I can always count on the Seoul Arts Center to have some new and interesting exhibit to check out. Honestly, sometimes they have so many that I can’t even keep up with them. Finally, thanks to some much needed vacation time, I was able to head back there to check out their Steampunk exhibit, which is the first of its kind in Asia. It has been on display since March, but I’ve been so busy that I hadn’t had a chance to go until now… and I’m so glad I did.
For those of you who are unfamiliar with steampunk, the term is derived from “steam,” which refers to the Industrial Era of steam powered technology and “punk,” as in the outsider aspect of those who are not a part of the prosperous mainstream of technological society. It’s basically a sort of romantic fusion of the Victorian and Industrial eras. The steampunk genre first began with literature, but eventually grew to include fashion, film, art and just about any creative endeavor you can think of. In short, it’s pretty badass.
The exhibit features the works of 30 different artists from all over the world. There are sculptures, paintings, figurines, instillations, fixtures, jewelry and a bunch of other stuff that I don’t even know how to begin to classify. Let’s just say, there are a lot of things you have to see for yourself.
I was particularly smitten with the works of Japanese artist Yasuhito Udagawa. He mainly works on life form objects like animals and sculpts them out of paper-mache and wires. After lacquering them, he decorates the figures with metal and electric parts such as bolts and nuts. He refers to the evolutionary result of life forms to machines as “Mechanical Mutants.” It’s certainly not hard to see why. While his pieces appear to be common animals, they are bare some sort of mechanical influence or structure. Not only are they interesting, but absolutely beautiful in color, concept and design. He also made some robots that bring to mind some distant relative of Wall-E. They are so cute!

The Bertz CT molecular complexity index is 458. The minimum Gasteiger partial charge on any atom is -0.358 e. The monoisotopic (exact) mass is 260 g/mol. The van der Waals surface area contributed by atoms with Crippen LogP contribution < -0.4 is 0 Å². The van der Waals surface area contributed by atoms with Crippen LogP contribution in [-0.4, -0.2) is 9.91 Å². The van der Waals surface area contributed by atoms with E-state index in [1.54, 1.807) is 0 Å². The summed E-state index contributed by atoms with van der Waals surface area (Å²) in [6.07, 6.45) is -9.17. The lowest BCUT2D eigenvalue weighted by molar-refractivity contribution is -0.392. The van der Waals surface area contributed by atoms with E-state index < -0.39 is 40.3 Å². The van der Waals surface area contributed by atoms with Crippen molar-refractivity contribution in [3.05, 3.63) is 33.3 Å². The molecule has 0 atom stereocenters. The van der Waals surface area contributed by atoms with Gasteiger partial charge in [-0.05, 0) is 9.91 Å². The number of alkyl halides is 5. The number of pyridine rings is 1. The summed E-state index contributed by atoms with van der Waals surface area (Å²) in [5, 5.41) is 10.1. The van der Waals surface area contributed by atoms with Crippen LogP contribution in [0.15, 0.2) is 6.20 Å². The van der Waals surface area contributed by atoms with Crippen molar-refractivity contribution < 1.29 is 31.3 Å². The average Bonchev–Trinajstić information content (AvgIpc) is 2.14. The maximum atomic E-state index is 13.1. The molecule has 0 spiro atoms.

There were also two polymer figures submitted by an artist from Canada named Kimberly Hart. One was of a bunny entitled “Steambunneh – Mitre” and the other was an owl called “MechOwlie No. 54 – Rubis.” Although there were only two pieces, I admired them for quite some time; so much detail, so much creativity. I adore rabbits and my youngest sister really has a thing for owls so I guess I really had a soft spot for this unusual mechanical duo. In fact, I was so interested in her work that I looked her up and found her website where she sells some of her sculptures. If you’re interested, you can check her out HERE.
I really enjoyed this exhibit. The creativity put into this particular genre truly has you walking the line between fiction and reality. Also, I really like the variety of art medium. It’s one thing to see a drawing of a mechanical glove, but it’s a whole other to see one that has actually been made. It really helps immerse you into this romantic world of past and future. If you’re interested, the exhibit will be held at the Seoul Arts Center from March 8, 2014 to May 18, 2014 and tickets are ₩12,000. You can purchase them online, but it’s really just easier to buy them there. So, don’t miss the chance to check it out!